Yes, he has “extenuating circumstances” but in our house, he’ll never be able to use it as an excuse. There is no reason for him not to be fully independant. ie. cured.

    Then there’s the side of the spectrum that’s ignored, my 8yr old. Again, doing well, but still far behind in speech, language and language comprehension. A lovely, happy child… that loves to go out with the “children”… yet, with non-existant social skills. A child that unfortunately is going to be put into special ed next year, a slow learners classroom – not a PDD one since he’s too far ahead, and low behavioural, and I didn’t want him in on – 10 verbal children, aides and a teacher. He, I’d offer a cure…. tomorrow. In the meantime, we’ll continue to work for independance b/c NOBODY deserves to spend their days in the care of strangers.

  2. I know exactly what you mean. I love Ben exactly the way he is. He is a good kid, with strengths and weaknesses…the greatest gift life ever gave me. He made me a mama. He truly is my joy.

    However, if there was a pill that would help him get through Algebra………….

  3. It’s an extremely difficult question. I have triplets, all diagnosed, all over the spectrum, now almost 15. They are wonderful, incredible, inspiring people (as well as being a pain in the butt, because they are 14), and I can’t imagine them any other way. I also lean heavily towards the ND friendly end of the ideology debate.

    I think that this is coming…for years now we’ve talked to different doctors and researchers, and there’s isn’t a lot of doubt that at some point in the next 20 years we’re going to have to make a decision. Maybe not a ‘cure’, but a decision about something that will make a real difference to them.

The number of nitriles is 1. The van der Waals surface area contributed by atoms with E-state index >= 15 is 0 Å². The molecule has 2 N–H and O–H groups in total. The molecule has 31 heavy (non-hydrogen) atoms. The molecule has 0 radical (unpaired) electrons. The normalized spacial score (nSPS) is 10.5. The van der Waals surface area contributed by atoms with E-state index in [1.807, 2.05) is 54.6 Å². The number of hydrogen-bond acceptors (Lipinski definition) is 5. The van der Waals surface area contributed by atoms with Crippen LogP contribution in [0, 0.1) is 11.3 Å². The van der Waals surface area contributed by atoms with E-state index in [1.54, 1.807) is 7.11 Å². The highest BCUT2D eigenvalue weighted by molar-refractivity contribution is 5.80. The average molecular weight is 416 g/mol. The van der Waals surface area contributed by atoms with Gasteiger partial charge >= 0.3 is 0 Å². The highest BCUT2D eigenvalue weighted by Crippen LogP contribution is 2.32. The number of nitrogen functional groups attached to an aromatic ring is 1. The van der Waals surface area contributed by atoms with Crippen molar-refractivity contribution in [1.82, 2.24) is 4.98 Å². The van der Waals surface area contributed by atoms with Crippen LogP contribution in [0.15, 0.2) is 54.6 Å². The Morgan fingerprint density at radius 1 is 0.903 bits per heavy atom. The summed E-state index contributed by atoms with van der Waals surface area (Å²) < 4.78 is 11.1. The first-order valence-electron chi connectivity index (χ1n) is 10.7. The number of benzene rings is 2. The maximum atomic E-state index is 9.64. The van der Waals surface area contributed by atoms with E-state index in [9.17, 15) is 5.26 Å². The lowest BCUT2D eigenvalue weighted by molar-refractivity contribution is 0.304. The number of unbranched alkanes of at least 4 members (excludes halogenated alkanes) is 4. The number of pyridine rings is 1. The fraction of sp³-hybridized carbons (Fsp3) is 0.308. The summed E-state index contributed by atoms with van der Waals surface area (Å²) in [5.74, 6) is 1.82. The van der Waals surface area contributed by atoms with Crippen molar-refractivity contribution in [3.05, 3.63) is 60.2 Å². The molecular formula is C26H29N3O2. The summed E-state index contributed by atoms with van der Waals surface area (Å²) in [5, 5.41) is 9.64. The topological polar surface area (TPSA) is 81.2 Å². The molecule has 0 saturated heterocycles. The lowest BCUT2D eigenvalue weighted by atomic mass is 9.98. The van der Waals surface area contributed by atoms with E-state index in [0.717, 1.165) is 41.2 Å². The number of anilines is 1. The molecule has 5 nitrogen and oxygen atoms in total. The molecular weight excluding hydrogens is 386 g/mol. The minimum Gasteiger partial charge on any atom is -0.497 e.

My son is not going to be able to make that decision for himself, and likely one of my daughters won’t be able to either. My son eats himself (literally- at one point we had to duct-tape leather mitts on to him so that his hands would have a chance to heal before he took more chunks out), and also attacks other people, sometimes seriously enough that they require hospitalization. One of my daughters is doing extremely well, and still cries herself to sleep on occasion because she’s in special ed.

    If we were offered the ‘magic pill’, I don’t think that I would have a choice but to take it on my kids’ behalf. It’s not going to be up to them, it’s going to be my choice, balanced by whatever input they can give me at the time. And that hurts a lot, as they are wonderful people, and I truly don’t believe that they are ‘less’ because of their autism. I wouldn’t even know who they were after the autism was ‘gone’, and I can’t imagine a man the size of my son who is all of a sudden ‘NT’.

    It’s a very difficult question that isn’t answered easily. I have no idea what we’ll do. At this point, I celebrate my kids for who they are (and they are all amazing), and we work to give them the best tools that we can so that they can live their lives happily and productively.